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Why is blue tinted backlight better?

3 Advantages of
blue tinted backlight
More efficency
The combination of the higher total sensitivity of the rods
for the blue range with the color perception through the
cones results in a very strong appearance of bluish colors.
Reduce eye fatigue and lens error
The activation of the rods at typical interior light levels
not only allows a better eye performance, but also per-
mits reduction of visual fatigue.
The eyes automatically adapts (accommodates) in order
to bring the viewed objects into focus: the shape of the
lens is adjusted in order to bring the desired light rays
into focus.
If the pupil of the eye gets smaller (muscle iris is streng-
then), the net amount of accommodative work is reduced.
The most efficient way of achieving a smaller pupil, that
is to say to reduce the eyes work and therefore eye fati-
gue, is to have the rods activated.
Furthermore, the iris reacts more to blue light and closes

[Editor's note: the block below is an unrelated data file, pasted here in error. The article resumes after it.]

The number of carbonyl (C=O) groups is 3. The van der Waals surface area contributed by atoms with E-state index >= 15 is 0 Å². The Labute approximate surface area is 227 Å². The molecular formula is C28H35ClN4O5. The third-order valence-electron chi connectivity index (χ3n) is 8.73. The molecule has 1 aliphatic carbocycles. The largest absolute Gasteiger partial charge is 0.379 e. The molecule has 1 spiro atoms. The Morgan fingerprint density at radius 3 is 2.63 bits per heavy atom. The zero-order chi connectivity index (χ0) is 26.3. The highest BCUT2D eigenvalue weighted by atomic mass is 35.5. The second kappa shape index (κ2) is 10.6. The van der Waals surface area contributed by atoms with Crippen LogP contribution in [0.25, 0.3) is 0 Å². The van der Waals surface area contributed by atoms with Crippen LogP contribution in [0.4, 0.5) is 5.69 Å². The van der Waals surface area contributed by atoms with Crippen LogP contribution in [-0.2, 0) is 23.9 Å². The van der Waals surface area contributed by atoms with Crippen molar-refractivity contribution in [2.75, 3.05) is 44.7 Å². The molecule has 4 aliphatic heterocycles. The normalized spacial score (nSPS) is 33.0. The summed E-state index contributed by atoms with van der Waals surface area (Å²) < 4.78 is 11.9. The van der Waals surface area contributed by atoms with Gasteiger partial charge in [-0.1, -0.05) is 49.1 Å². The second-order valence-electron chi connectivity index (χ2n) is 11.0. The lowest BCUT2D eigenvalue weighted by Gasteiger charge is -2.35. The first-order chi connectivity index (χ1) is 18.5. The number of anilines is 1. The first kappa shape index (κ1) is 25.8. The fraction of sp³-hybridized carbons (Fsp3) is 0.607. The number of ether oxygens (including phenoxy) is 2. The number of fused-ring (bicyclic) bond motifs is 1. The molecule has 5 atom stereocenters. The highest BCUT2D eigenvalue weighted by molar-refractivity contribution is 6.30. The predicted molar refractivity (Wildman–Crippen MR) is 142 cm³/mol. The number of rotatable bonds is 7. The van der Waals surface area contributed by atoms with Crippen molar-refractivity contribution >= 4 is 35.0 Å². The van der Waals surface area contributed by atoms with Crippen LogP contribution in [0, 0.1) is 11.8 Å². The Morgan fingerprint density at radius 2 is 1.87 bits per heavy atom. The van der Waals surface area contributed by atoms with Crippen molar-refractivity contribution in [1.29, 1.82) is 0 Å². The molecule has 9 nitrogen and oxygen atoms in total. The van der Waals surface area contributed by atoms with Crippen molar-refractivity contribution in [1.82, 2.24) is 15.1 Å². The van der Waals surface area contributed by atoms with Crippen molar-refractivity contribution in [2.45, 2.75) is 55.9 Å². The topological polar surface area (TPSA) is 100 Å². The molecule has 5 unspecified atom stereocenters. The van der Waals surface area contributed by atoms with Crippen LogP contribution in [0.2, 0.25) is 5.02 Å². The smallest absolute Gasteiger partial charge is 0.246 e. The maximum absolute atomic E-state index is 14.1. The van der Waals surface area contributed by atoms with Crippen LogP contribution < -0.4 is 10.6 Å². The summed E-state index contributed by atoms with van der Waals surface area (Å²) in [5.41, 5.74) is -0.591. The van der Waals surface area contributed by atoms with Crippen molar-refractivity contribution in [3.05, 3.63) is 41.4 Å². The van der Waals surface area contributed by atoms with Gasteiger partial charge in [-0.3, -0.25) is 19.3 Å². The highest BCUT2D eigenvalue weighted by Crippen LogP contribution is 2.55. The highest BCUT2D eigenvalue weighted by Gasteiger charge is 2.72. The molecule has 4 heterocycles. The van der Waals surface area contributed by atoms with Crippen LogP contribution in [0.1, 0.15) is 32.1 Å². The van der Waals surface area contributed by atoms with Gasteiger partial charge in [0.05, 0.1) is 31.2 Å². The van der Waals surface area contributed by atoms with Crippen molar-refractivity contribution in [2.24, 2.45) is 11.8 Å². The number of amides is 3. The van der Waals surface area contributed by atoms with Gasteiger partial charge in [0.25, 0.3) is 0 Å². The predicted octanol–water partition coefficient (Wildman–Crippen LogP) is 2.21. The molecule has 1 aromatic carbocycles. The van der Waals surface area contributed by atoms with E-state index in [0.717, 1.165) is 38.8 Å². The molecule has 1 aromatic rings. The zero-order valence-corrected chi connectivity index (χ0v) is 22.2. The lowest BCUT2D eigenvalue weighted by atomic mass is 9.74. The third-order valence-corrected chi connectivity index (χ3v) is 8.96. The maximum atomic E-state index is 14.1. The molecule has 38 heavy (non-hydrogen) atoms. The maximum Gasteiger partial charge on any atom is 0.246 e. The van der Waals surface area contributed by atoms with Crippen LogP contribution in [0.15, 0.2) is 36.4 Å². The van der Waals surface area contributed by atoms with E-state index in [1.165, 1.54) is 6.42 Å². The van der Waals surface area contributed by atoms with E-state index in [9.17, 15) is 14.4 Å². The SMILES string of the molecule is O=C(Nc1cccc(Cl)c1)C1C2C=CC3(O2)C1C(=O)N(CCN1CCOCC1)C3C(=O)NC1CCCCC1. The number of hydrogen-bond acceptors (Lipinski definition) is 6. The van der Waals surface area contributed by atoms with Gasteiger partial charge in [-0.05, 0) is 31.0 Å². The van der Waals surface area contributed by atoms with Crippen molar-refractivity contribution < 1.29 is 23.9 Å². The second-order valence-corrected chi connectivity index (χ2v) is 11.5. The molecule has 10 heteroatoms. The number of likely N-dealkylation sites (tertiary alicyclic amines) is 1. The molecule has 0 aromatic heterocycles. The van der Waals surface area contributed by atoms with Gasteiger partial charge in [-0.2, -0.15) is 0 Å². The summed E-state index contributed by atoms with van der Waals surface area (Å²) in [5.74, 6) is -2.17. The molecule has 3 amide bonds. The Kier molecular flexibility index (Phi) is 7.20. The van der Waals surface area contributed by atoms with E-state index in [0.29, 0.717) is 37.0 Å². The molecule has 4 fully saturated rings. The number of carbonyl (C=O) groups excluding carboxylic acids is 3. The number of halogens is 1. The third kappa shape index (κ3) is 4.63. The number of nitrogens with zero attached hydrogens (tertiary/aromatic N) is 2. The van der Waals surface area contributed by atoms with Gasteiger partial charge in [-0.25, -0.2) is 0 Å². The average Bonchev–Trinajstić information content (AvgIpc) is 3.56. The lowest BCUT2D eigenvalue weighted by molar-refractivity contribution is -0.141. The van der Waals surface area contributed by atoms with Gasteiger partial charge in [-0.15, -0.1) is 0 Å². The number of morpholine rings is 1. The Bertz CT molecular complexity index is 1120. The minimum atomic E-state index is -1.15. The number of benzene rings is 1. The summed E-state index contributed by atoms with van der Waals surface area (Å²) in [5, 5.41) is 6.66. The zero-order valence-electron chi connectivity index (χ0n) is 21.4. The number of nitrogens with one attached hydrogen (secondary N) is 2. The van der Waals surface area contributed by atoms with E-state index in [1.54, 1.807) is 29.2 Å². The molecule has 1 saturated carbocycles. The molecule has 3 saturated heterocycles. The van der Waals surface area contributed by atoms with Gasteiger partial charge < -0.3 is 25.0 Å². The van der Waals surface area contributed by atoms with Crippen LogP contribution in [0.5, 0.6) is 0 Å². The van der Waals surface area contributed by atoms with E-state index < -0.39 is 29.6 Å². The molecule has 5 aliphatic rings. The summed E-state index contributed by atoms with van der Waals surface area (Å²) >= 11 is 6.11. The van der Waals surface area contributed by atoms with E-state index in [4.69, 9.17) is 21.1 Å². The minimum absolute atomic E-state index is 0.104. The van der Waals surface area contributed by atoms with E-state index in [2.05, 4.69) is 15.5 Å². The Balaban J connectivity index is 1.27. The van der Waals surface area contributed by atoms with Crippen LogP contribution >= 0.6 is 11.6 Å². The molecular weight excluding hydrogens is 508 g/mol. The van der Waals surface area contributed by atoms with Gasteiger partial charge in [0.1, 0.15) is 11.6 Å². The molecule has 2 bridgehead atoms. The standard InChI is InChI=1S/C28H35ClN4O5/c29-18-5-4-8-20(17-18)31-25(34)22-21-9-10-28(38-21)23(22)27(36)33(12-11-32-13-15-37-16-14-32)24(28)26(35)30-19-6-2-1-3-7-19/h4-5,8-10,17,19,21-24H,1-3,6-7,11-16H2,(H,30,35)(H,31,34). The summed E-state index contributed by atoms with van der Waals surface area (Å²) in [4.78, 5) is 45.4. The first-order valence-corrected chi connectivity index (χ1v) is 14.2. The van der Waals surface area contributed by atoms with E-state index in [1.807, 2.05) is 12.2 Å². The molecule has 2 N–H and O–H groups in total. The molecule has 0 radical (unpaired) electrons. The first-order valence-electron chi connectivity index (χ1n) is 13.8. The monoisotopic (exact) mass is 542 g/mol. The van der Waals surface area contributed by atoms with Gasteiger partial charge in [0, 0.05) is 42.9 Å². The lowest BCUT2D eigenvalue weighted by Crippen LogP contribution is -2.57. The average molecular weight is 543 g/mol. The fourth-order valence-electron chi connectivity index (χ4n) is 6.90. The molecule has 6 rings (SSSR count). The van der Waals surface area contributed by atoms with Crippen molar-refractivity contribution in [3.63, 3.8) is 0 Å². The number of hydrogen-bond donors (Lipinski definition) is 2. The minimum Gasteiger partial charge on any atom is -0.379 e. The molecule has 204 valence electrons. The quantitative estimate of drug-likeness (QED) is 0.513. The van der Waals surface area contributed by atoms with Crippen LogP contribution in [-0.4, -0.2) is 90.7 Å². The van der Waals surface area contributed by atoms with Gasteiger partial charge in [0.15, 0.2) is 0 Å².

therefore better and faster. The lens error decreases if
the pupil size decreases (the eye acts as a convergent
lens). As a result, less lens error is achieved and so a shar-
per image is printed on the retina.
L. Paget A. Scott R. Bruer W. Kupper G. Scott
Siemens Display Technologies Karlsruhe Germany & Lafayette Colorado USA
Corresponding author: Tel +49 721 595 2052
Fax +49 721 595 2250
Photosensors & blue light response
The cones can be divided into "red" (64%), "green" (32%),
and "blue" cones (2%) based on measured response cur-
ves. They provide the eye's color sensitivity. (see fig. 3
(b)). The blue sensitivity of our final visual perception is
at least comparable (and is even better) to that of red
and green, suggesting that there is a somewhat selecti-
ve "blue amplifier" somewhere in the visual processing
in the brain.
As far as the rods are concerned, the light response of
the rods peaks sharply in the blue. The rod sensitivity is
shifted toward shorter wavelengths (507 nm) compared
to daylight vision. (see fig. 3 (a)). For rod-dominated
dark-adapted vision (scotopic vision), the rods response
has a unique peak in the blue range.
Fig. 3. Sensitivity curves: a) depending on the ambient condition (dark surrounding
or not); b) Cones sensitivity curves for red, green and blue cones. c) wavelength scale.
Active in dark surrounding, rods improve the contrast
resolution. Their response curve has a unique peak in
the blue range. The cones permits the resolution of
details and are responsible for day vision.